Wildlife Research, Monitoring & Mentoring

Superabundant Skunks


It’s that smelly time of year when amorous male skunks roam the island in search of mating opportunities and some have close encounters of the vehicle kind. For much of the winter our striped skunk population has been snoozing in underground borrows in groups of two or as many as twenty burning up fat stores accumulated in the fall. Females typically den together, and a mature male is with every group of females. When females come into estrus in February and March males fight for access to them, and skunks often spray when mating. Thus, a home can become uninhabitable if a spraying event occurs under the foundation or in a crawl space.

Many islanders would say skunk problems originated on Martha’s Vineyard when Craig Kingsbury released them here in the 1960’s. While it is true the island was free of striped skunks from the early 1900’s until the 1960’s, most don’t know that skunks were originally part of the native fauna. In an 1807 account of the island, James Freeman listed skunks as one of the quadrupeds, and in a 1928 letter to the Harvard Museum of Comparative Anatomy Allen Keniston notes he had not seen a skunk in over a decade but that they were once common.

If skunks were native to the island, why are they superabundant today? Many tell me it is because they don’t have a predator here, but that isn’t the problem. I have read just about everything published on striped skunks before 2016, and even in regions of the country with coyotes and grey fox, skunks are not killed and eaten by larger carnivores very often. To that point, there are many coastal areas of California that also have abundant skunk populations even though coyote, fox, and mountain lions co-occur. Great horned owls are frequently mentioned as a predator, but they much prefer rabbits. In all of the published research I read where skunks were radio-collared and tracked, predation was less than 5% of the mortality. Disease, vehicle strikes, and trapping/shooting by humans are the primary causes of mortality. All of these occur on Martha’s Vineyard, but those sources of mortality can’t keep up with the population growth from the food and shelter subsidies humans provide.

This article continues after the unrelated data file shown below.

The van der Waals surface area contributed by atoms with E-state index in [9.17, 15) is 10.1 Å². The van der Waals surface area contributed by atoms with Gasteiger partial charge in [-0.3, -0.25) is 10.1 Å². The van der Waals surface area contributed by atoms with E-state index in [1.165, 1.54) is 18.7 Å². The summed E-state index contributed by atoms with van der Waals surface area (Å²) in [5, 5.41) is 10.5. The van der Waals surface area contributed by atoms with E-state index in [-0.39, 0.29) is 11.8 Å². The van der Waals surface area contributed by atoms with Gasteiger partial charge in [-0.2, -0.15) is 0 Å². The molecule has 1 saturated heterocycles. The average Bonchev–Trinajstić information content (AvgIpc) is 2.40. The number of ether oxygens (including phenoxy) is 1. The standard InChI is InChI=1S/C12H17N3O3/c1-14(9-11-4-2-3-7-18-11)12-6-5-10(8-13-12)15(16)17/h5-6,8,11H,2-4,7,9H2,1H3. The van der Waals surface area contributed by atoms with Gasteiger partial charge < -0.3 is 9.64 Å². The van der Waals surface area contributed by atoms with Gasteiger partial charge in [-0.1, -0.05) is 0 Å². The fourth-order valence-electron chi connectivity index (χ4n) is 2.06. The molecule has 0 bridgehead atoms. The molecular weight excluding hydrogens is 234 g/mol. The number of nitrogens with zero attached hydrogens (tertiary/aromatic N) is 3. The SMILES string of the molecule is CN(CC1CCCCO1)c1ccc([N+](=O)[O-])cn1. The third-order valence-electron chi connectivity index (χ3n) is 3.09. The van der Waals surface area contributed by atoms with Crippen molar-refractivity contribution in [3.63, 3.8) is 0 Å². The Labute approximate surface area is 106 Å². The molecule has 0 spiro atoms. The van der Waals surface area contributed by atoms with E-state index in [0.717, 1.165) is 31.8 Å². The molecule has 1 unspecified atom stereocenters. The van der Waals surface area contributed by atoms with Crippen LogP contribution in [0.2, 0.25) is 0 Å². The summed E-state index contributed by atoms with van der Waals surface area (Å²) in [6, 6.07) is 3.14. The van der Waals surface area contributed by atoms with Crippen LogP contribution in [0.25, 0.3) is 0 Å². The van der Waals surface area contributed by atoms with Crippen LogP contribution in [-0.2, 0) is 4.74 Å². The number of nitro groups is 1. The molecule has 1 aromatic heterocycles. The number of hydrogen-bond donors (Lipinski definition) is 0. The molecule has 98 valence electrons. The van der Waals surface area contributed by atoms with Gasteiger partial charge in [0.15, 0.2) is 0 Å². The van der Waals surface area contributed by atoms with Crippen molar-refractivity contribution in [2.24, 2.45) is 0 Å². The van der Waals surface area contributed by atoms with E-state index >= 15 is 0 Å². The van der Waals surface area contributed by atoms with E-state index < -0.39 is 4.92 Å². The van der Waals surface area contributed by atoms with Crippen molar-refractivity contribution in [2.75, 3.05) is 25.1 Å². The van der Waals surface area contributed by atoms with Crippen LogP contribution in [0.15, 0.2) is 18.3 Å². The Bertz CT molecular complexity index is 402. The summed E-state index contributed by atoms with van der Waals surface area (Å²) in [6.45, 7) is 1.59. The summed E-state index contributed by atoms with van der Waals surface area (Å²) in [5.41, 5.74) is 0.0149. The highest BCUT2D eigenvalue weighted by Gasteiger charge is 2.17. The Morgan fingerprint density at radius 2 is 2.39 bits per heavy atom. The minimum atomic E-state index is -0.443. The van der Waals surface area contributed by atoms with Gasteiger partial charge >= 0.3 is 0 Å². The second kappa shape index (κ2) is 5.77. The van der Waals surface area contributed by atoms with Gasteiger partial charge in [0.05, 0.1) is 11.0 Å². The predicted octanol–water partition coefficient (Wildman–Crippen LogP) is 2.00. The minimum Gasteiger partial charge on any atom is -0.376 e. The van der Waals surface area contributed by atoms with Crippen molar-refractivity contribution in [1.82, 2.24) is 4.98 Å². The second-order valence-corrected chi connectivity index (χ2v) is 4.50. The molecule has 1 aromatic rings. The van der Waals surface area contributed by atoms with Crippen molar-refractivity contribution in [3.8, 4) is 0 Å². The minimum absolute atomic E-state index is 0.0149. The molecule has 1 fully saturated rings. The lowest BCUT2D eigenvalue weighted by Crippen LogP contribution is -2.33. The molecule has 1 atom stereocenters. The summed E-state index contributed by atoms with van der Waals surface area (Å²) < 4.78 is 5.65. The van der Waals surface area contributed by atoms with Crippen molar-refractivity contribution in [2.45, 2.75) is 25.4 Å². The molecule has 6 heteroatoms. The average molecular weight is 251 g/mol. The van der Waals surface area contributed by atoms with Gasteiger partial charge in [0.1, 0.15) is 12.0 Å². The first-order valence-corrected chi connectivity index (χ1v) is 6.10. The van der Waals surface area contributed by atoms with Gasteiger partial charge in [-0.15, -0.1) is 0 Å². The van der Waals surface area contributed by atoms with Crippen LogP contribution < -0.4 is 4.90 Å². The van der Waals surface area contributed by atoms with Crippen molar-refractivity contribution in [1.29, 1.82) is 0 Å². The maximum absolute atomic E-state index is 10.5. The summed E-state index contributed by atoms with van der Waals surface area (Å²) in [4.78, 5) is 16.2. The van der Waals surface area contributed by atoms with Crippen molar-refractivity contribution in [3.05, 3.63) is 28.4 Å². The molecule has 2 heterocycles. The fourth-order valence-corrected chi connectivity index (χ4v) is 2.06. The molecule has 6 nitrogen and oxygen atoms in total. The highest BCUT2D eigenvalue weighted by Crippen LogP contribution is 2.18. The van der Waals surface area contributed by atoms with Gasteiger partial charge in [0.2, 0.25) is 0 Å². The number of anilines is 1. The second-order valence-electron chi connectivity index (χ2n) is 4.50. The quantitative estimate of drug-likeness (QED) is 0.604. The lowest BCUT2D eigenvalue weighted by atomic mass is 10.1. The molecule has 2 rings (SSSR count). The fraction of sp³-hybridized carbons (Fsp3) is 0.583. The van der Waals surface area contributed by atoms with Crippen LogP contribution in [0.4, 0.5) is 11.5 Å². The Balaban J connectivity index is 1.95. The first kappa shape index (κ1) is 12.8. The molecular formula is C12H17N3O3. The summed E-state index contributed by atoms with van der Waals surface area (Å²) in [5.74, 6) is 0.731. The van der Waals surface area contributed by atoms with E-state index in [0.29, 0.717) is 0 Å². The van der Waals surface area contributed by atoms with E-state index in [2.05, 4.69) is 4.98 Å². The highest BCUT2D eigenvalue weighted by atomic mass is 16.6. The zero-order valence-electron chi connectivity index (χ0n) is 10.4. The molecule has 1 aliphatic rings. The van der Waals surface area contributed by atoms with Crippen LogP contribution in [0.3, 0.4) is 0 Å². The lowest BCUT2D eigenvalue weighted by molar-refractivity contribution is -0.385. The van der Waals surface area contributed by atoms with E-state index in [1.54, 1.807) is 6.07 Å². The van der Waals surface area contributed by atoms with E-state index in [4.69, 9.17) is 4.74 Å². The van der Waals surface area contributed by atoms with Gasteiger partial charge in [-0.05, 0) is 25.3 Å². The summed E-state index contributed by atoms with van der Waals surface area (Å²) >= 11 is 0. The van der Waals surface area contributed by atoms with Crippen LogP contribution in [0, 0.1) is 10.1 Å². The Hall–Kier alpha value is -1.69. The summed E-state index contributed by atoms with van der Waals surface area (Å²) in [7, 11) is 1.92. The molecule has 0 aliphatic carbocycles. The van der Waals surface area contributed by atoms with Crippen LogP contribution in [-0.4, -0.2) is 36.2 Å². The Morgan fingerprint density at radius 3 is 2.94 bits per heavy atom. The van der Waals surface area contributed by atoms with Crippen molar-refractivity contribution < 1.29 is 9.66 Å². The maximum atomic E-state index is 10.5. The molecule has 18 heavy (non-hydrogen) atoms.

A female skunk can produce a littler of 8 – 10 kits and nurse them all to independence if she has reliable food, and that is certainly the case on Martha’s Vineyard – a skunk’s paradise.  They can cruise through most neighborhoods eating seed under bird feeders or grubs in lawns. Urban skunks can walk the sidewalks of Edgartown, Oak Bluffs, or Tisbury to find food scraps dropped by people eating at various restaurants. On the beach, they hoover up bits of food left by beachgoers at the end of the day. Those living near farms with open compost piles have a ready s supply of rotting produce.

Each of us could play a role in bringing these predator populations back into balance, but it will require some changes in our habits and preferences. Here are some practices that could have an impact if implemented.

  1. If you can reduce the amount of lawn you have, or not plant turf lawn at all, you will save water, reduce nitrogen in our watersheds, and remove a source of grubs and worms that provide these predators with the calories that help them store fat for the winter.
  2. If you cannot reduce your lawn area, try milky spore as a treatment for grubs, and water less so your grass roots are deeper.
  3. Keep all compost in a closed bin to prevent crows, skunks, raccoons, and rats from accessing the pile.
  4. Keep your trash in secure barrels and keep dumpsters securely closed.
  5. If you feed pets outside, set a regular time for feeding so that your pet cleans the bowl and none is left behind.
  6. Research how to bury fencing around the base of your porches, decks and foundations to prevent skunk and raccoon access for winter denning. They are capable of digging dens for themselves.
  7. Carry out all food scraps whenever you eat outdoors.
  8. Restaurant owners could make sure food waste is secure and that outdoor eating areas are swept clean each evening.
  9. If you have a bird feeder:
    • Use a feeder that crows cannot access as they spill a lot of seed on the ground.
    • Let the birds empty your feeder completely between fillings. They are stashing seeds, so they have a supply.
    • Consider only feeding during the winter months. Bird seed spoils in the summer and the birds have plenty of natural food. Just provide water and put up a hummingbird feeder in the summer.
    • Consider not feeding seed at all, or only putting out a few handfuls a day that the birds will clean up.
    • Put a fence around your feeders that excludes skunks, raccoons, and crows.
<a href="https://biodiversityworksmv.org/author/luanne-2/" target="_self">Luanne Johnson</a>

Luanne Johnson


Luanne Johnson is the Director of BiodiversityWorks and a wildlife biologist. She has been monitoring, studying, and protecting wildlife on Martha's Vineyard for 27 years.

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